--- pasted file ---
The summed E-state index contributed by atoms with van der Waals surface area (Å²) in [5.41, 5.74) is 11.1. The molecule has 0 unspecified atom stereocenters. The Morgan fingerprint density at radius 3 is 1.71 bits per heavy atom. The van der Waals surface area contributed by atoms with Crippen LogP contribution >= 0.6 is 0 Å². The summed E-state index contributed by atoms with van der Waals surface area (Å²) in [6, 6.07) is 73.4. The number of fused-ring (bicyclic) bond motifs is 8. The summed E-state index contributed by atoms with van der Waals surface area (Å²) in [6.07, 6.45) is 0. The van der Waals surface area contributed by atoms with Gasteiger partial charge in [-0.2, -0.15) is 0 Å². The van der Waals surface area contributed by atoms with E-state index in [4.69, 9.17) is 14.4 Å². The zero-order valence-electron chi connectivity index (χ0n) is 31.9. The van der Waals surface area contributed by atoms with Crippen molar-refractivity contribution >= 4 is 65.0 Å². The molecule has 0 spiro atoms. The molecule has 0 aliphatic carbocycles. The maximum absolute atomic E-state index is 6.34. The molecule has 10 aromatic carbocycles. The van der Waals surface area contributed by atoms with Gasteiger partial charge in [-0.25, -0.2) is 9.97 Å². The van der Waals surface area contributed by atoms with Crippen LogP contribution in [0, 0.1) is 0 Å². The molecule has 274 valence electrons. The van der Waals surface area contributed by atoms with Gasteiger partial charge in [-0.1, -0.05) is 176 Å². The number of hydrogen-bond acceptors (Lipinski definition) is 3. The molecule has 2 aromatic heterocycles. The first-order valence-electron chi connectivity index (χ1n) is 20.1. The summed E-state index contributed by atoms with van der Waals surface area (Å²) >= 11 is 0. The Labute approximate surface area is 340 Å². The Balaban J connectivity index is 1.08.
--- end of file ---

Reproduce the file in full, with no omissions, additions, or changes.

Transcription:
The summed E-state index contributed by atoms with van der Waals surface area (Å²) in [5.41, 5.74) is 11.1. The molecule has 0 unspecified atom stereocenters. The Morgan fingerprint density at radius 3 is 1.71 bits per heavy atom. The van der Waals surface area contributed by atoms with Crippen LogP contribution >= 0.6 is 0 Å². The summed E-state index contributed by atoms with van der Waals surface area (Å²) in [6, 6.07) is 73.4. The number of fused-ring (bicyclic) bond motifs is 8. The summed E-state index contributed by atoms with van der Waals surface area (Å²) in [6.07, 6.45) is 0. The van der Waals surface area contributed by atoms with Gasteiger partial charge in [-0.2, -0.15) is 0 Å². The van der Waals surface area contributed by atoms with E-state index in [4.69, 9.17) is 14.4 Å². The zero-order valence-electron chi connectivity index (χ0n) is 31.9. The van der Waals surface area contributed by atoms with Crippen molar-refractivity contribution >= 4 is 65.0 Å². The molecule has 0 spiro atoms. The molecule has 0 aliphatic carbocycles. The maximum absolute atomic E-state index is 6.34. The molecule has 10 aromatic carbocycles. The van der Waals surface area contributed by atoms with Gasteiger partial charge in [-0.25, -0.2) is 9.97 Å². The van der Waals surface area contributed by atoms with Crippen LogP contribution in [0, 0.1) is 0 Å². The molecule has 274 valence electrons. The van der Waals surface area contributed by atoms with Gasteiger partial charge in [-0.1, -0.05) is 176 Å². The number of hydrogen-bond acceptors (Lipinski definition) is 3. The molecule has 2 aromatic heterocycles. The first-order valence-electron chi connectivity index (χ1n) is 20.1. The summed E-state index contributed by atoms with van der Waals surface area (Å²) >= 11 is 0. The Labute approximate surface area is 340 Å². The Balaban J connectivity index is 1.08.